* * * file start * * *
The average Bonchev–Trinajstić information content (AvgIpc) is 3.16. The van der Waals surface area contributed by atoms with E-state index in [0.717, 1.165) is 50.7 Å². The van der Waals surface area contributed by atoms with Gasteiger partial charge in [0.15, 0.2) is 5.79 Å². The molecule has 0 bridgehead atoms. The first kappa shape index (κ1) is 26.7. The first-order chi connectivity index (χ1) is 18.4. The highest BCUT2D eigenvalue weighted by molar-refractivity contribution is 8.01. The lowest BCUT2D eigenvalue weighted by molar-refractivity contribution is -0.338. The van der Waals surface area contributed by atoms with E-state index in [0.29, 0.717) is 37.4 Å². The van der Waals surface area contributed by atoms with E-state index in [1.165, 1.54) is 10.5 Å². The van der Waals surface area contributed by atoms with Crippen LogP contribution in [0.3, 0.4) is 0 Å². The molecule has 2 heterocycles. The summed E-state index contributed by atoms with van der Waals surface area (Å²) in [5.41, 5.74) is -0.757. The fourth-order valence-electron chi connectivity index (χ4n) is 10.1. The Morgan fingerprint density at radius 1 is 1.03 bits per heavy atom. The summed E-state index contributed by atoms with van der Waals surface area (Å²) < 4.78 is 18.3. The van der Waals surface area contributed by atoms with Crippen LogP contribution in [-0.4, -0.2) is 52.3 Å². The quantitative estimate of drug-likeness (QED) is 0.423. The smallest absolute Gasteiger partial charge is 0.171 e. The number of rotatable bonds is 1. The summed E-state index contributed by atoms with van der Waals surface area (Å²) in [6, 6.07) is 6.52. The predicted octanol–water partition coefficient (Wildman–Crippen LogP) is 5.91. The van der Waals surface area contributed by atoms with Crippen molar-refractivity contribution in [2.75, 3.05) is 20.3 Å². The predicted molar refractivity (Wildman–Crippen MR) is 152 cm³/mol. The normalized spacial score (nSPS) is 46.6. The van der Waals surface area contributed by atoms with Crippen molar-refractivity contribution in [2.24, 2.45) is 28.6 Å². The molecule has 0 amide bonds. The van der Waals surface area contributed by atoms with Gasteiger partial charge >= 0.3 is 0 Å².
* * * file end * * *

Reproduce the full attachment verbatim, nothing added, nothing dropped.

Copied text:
The average Bonchev–Trinajstić information content (AvgIpc) is 3.16. The van der Waals surface area contributed by atoms with E-state index in [0.717, 1.165) is 50.7 Å². The van der Waals surface area contributed by atoms with Gasteiger partial charge in [0.15, 0.2) is 5.79 Å². The molecule has 0 bridgehead atoms. The first kappa shape index (κ1) is 26.7. The first-order chi connectivity index (χ1) is 18.4. The highest BCUT2D eigenvalue weighted by molar-refractivity contribution is 8.01. The lowest BCUT2D eigenvalue weighted by molar-refractivity contribution is -0.338. The van der Waals surface area contributed by atoms with E-state index in [0.29, 0.717) is 37.4 Å². The van der Waals surface area contributed by atoms with E-state index in [1.165, 1.54) is 10.5 Å². The van der Waals surface area contributed by atoms with Crippen LogP contribution in [0.3, 0.4) is 0 Å². The molecule has 2 heterocycles. The summed E-state index contributed by atoms with van der Waals surface area (Å²) in [5.41, 5.74) is -0.757. The fourth-order valence-electron chi connectivity index (χ4n) is 10.1. The Morgan fingerprint density at radius 1 is 1.03 bits per heavy atom. The summed E-state index contributed by atoms with van der Waals surface area (Å²) < 4.78 is 18.3. The van der Waals surface area contributed by atoms with Crippen LogP contribution in [-0.4, -0.2) is 52.3 Å². The quantitative estimate of drug-likeness (QED) is 0.423. The smallest absolute Gasteiger partial charge is 0.171 e. The number of rotatable bonds is 1. The summed E-state index contributed by atoms with van der Waals surface area (Å²) in [6, 6.07) is 6.52. The predicted octanol–water partition coefficient (Wildman–Crippen LogP) is 5.91. The van der Waals surface area contributed by atoms with Crippen molar-refractivity contribution in [2.75, 3.05) is 20.3 Å². The predicted molar refractivity (Wildman–Crippen MR) is 152 cm³/mol. The normalized spacial score (nSPS) is 46.6. The van der Waals surface area contributed by atoms with Crippen molar-refractivity contribution in [2.24, 2.45) is 28.6 Å². The molecule has 0 amide bonds. The van der Waals surface area contributed by atoms with Gasteiger partial charge >= 0.3 is 0 Å².